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December 2001 (Volume 79)
December 2001 | Mark A. Hall, Elizabeth Dugan, Beiyao Zheng, Aneil K. Mishra
Despite the profound and pervasive importance of trust in medical settings, there is no commonly shared understanding of what trust means, and little is known about what difference trust actually makes, what factors affect trust, and how trust relates to other similar attitudes and behaviors. To address this gap in understanding, the emerging theoretical, empirical, and public policy literature on trust in physicians and in medical institutions is reviewed and synthesized. Based on this review and additional research and analysis, a formal definition and conceptual model of trust is presented, with a review of the extent to which this model has been confirmed by empirical studies. This conceptual and empirical understanding has significance for ethics, law, and public policy.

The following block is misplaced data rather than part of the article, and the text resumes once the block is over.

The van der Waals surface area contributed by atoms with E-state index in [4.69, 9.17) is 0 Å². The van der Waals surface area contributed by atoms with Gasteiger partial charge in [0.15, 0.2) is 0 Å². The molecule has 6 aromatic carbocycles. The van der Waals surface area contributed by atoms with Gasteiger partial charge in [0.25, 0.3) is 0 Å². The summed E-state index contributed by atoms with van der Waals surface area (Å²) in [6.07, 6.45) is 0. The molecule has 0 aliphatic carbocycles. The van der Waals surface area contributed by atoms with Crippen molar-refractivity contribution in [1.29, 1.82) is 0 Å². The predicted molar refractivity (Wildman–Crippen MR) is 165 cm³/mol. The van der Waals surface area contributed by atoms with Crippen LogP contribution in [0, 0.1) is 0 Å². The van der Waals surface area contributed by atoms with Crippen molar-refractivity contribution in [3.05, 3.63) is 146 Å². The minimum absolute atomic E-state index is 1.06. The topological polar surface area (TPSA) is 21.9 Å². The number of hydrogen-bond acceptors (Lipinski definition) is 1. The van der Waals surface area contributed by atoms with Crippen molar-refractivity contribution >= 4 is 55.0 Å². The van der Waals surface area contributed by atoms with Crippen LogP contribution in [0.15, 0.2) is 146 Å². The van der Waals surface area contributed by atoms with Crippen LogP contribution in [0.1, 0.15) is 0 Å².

Author(s): Mark A. Hall; Elizabeth Dugan; Beiyao Zheng; Aneil K. Mishra
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Volume 79, Issue 4 (pages 613–639)
Published in 2001
Notes on Contributors
Does the Chronic Care Model Serve Also as a Template for Improving Prevention?
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